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From Adam Kocoloski <>
Subject Re: ensuring an update_seq is used at most once
Date Mon, 12 Apr 2010 13:01:32 GMT
Yep.  Db#db.update_seq is not always the same as Db#db.committed_update_seq when delayed_commits
are on.


On Apr 12, 2010, at 8:54 AM, Paul Davis wrote:

> An idle curiosity, is it ever possible to replicate something that has
> been written to disk before a header is flushed?
> On Mon, Apr 12, 2010 at 8:46 AM, Adam Kocoloski <> wrote:
>> Yep, your analysis is dead-on, and is a more complete solution than what I propose.
>> Adam
>> On Apr 12, 2010, at 4:51 AM, Robert Newson wrote:
>>> Would it be safer to have a low- and high- watermark for the
>>> update_seq in memory? What I mean is that the db writer will never
>>> write out an update_seq that is N higher than the last committed one;
>>> if it is forced to do so, to permit a write, it then fsync's and
>>> resets high_seq to last_committed_seq. This way you can genuinely
>>> ensure that you don't reuse an update_seq. In practice we could allow
>>> a large delta, one that is larger than the number of fsyncs we expect
>>> to manage in the commit interval.
>>> Your idea to just bump the update_seq "significantly" mostly pans out
>>> (I know a system that does precisely this) but it would be a data loss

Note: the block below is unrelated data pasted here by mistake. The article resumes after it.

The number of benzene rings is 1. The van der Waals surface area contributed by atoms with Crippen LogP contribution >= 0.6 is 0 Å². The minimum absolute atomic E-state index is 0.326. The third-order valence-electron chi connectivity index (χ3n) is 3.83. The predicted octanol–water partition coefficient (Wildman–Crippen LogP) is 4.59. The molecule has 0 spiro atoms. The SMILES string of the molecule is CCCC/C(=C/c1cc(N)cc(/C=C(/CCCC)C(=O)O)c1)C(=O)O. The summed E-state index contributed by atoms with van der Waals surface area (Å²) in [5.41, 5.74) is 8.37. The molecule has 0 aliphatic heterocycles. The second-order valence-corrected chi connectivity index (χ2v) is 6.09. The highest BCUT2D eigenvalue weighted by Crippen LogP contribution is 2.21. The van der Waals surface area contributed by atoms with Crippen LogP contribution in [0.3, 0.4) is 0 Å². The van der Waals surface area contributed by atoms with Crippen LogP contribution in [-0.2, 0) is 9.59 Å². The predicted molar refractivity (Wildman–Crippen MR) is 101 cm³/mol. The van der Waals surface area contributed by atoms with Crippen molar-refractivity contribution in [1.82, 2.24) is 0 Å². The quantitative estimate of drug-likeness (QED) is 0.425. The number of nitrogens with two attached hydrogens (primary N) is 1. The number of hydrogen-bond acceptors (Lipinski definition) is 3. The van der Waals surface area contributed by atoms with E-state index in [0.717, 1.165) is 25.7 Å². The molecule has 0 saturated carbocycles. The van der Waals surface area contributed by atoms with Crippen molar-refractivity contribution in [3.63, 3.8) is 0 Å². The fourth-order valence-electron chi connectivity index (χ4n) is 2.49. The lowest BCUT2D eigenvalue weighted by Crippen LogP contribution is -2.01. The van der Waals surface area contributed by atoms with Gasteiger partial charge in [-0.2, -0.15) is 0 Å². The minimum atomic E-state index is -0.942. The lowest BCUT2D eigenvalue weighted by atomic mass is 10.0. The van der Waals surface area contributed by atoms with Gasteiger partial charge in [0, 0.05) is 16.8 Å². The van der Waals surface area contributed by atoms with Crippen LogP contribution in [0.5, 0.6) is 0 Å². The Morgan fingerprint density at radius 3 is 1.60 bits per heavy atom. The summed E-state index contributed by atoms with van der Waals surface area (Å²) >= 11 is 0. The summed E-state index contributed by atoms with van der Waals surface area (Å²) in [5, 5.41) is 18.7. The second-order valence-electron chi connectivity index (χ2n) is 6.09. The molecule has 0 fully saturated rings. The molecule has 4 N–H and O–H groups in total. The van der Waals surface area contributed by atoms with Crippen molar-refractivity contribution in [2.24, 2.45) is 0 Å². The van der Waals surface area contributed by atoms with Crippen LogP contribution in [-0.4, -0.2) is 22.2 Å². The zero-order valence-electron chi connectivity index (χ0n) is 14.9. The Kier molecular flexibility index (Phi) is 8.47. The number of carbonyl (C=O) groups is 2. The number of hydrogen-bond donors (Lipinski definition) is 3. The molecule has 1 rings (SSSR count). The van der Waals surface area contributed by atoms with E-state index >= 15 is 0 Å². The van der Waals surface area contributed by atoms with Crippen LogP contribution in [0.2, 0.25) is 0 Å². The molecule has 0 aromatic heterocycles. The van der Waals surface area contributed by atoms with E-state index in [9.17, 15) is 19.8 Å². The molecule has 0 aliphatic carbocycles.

>>> scenario if when it doesn't pan out.
>>> B.
>>> On Mon, Apr 12, 2010 at 3:54 AM, Adam Kocoloski
>>> <> wrote:
>>>> Currently a DB update_seq can be reused if there's a power failure before
the header is sync'ed to disk.  This adds some extra complexity and overhead to the replicator,
which must confirm before saving a checkpoint that the source update_seq it is recording will
not be reused later.  It does this by issuing an ensure_full_commit call to the source DB,
which may be a pretty expensive operation if the source has a constant write load.
>>>> Should we try to fix that?  One way to do so would be start at a significantly
higher update_seq than the committed one whenever the DB is opened after an "unclean" shutdown;
that is, one where the DB header is not the last term stored in the file.  Although, I suppose
that's not an ironclad test for data loss -- it might be the case that none of the lost updates
were written to the file.  I suppose we could "bump" the update_seq on every startup.
>>>> Adam

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